There are large projects in India, the construction of which is consciously allowed to go on without clearances. For example, construction work in the case of the Polavaram multi-purpose project in AP, which displaces more than a lakh of adivasis in Andhra Pradesh (AP), Odisha and Telangana, is allowed to proceed without a valid environment clearance. Since submergence is in the Scheduled Areas of the three States, prior consent from the Gram Sabhas should have been taken before starting the project. AP has conveniently ignored this requirement, as well as the need to hold genuine public hearings, and is going ahead. More than anyone else, it is the contractors who are pushing the project forward. The irony of the Polavaram project is that those affected get little benefit from it.
Similar is the case with the Jakhol Sankri hydroelectric power project (44MW) on the Supin river in Uttarakhand. Shri (late) Vimal Bhai of Matu Jansanghatan, a crusader on behalf of the people for over four decades against ill-conceived projects (https://www.indiawaterportal.org/articles/public- hearing-green-clearance-sham), had described how farcical had been the public hearings held for that project.
“pandemonium prevailed at the public hearing held on June 12, 2018 amidst tight police security. People stalled the proceedings for three hours raising slogans of ‘Cancel public hearing, dam company go back’. People vociferously demanded cancellation of the public hearing, alleging that
they had not been consulted. The prevailing sentiment was that the government and the project proponent should have furnished access to project information. If the real public hearing had occurred, people could have raised their issues and had them dealt with, and public protests could have been avoided. People want the government to listen to their long-standing demands on forest rights and other development work first. The dam can wait”.
Public hearings for most Uttarakhand projects were held more or less on similar lines, defeating the rationale for holding public consultation, as required by the EPA and the series of regulations issued under it. People are the main stakeholders in such projects. To ignore their concerns is anything but democratic.
The High Power Committee (HPC) for the Char Dham Pariyojana:
When the Prime Minister launched the Char Dham project on December 27, 2016, he said that it was meant for “development” of Uttarakhand and it was for those going to the State for “Kedarnath, Badrinath yatra” (http://timesofindia.indiatimes.com/articleshow/56197582.cms? utm_source=contentofinterest&utm_medium=text&utm_campaign=cppst).
The apex court, before whom the project had come up for adjudication, appointed a High Power Committee in 8-8-2019 under the chairmanship of Shri Ravi Chopra of People’s Science Institute to look into the implications of the project and suggest further action. The HPC, considering the environmental implications of such a highway, submitted its report to the apex court on 13-7-2020, proposing a highway with a restricted width. The government however pointed out the necessity of further widening the major segment of the highway, in line with strategic considerations, which the apex court finally accepted.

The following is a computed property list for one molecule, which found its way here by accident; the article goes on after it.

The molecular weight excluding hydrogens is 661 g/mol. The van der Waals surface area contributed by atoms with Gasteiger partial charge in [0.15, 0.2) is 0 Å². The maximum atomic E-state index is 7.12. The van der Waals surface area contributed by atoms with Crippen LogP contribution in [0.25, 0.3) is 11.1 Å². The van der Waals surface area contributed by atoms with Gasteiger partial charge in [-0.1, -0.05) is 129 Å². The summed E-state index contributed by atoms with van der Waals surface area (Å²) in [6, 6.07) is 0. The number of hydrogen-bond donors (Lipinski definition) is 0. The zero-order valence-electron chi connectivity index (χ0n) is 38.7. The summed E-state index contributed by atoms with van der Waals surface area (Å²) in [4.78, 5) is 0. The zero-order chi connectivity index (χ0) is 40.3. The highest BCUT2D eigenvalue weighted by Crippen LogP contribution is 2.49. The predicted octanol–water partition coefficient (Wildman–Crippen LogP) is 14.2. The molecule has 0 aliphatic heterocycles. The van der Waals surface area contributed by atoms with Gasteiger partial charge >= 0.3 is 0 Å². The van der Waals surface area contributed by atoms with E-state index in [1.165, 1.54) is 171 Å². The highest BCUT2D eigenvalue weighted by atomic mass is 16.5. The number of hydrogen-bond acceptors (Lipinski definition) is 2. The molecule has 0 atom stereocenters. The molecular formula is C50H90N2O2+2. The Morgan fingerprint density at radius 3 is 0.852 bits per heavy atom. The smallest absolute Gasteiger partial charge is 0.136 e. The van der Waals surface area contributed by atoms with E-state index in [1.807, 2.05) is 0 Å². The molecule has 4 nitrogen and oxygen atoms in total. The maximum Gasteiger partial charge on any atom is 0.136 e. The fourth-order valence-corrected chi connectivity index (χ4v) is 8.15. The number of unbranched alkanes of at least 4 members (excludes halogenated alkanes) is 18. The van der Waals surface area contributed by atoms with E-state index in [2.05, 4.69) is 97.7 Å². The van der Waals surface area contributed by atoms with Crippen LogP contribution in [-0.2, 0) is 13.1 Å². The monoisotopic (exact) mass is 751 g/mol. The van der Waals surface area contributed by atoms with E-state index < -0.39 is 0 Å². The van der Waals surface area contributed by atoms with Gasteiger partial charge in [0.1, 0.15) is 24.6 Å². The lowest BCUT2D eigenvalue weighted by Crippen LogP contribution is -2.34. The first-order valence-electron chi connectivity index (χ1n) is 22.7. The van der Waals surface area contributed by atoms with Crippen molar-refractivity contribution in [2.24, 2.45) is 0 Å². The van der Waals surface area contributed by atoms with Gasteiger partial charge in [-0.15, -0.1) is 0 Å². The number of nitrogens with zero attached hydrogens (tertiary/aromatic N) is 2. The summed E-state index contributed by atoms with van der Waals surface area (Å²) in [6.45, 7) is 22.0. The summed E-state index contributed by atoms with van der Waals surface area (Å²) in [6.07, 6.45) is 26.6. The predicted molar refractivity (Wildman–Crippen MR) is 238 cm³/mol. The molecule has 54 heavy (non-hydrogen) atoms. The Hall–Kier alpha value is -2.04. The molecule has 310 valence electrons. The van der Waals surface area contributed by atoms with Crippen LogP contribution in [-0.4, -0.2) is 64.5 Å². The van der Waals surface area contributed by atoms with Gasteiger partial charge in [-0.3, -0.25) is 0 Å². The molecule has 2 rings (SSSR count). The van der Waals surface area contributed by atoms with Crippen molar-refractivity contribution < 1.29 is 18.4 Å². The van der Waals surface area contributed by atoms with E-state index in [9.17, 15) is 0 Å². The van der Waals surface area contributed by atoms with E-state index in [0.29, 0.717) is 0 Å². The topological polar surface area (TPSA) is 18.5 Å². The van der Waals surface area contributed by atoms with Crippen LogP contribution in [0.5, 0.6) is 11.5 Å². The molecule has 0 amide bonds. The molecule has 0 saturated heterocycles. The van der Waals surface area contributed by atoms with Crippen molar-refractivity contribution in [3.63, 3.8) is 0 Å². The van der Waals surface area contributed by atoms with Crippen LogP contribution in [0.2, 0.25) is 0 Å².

While pronouncing its order in December, 2021, the apex court observed, “making the Project environmentally compliant should not be seen a “checkbox” to be obtained on the path to development, but rather as the path to sustained development itself. Thus, the measures adopted have to be well thought out and should actually address the specific concerns associated with the Project. Understandably, this may make the Project costlier, but that cannot be a valid justification to not operate within the framework of the environmental rule of law and sustainable development. In its bid to make the project more environmentally conscious, it is also imperative that the MoRTH (Ministry of Road Transport and Highways) and MoD (Ministry of Defence) be transparent in the measures they adopt, in order for them to be held publicly accountable by spirited citizens”
While such an order certainly addresses the strategic need of the country and strikes a “balance” vis-a-vis the environment, there can be no escape from the fact that it is going to cause disturbance to the fragile geology of the region, which in turn may compound the problem of disasters, rather than mitigate their effect, unless extraordinary ways to find technological solutions are found to mitigate the environmental implications. Involving the local communities, as rightly pointed out by the apex court, even before decisions were taken in the first instance, would have led to more sustainable outcomes in the specific case of Char Dham.
Following this, Shri Ravi Chopra, under whose chairmanship the HPC was required to oversee project implementation, submitted his resignation to the apex court, stating that in view of the latest apex court’s order that moved away from the HPC’s original position and the restricted role assigned to it, he would not wish to continue. The following paragraph in his resignation letter perhaps reflects the voice of the people of the hills of Uttarakhand: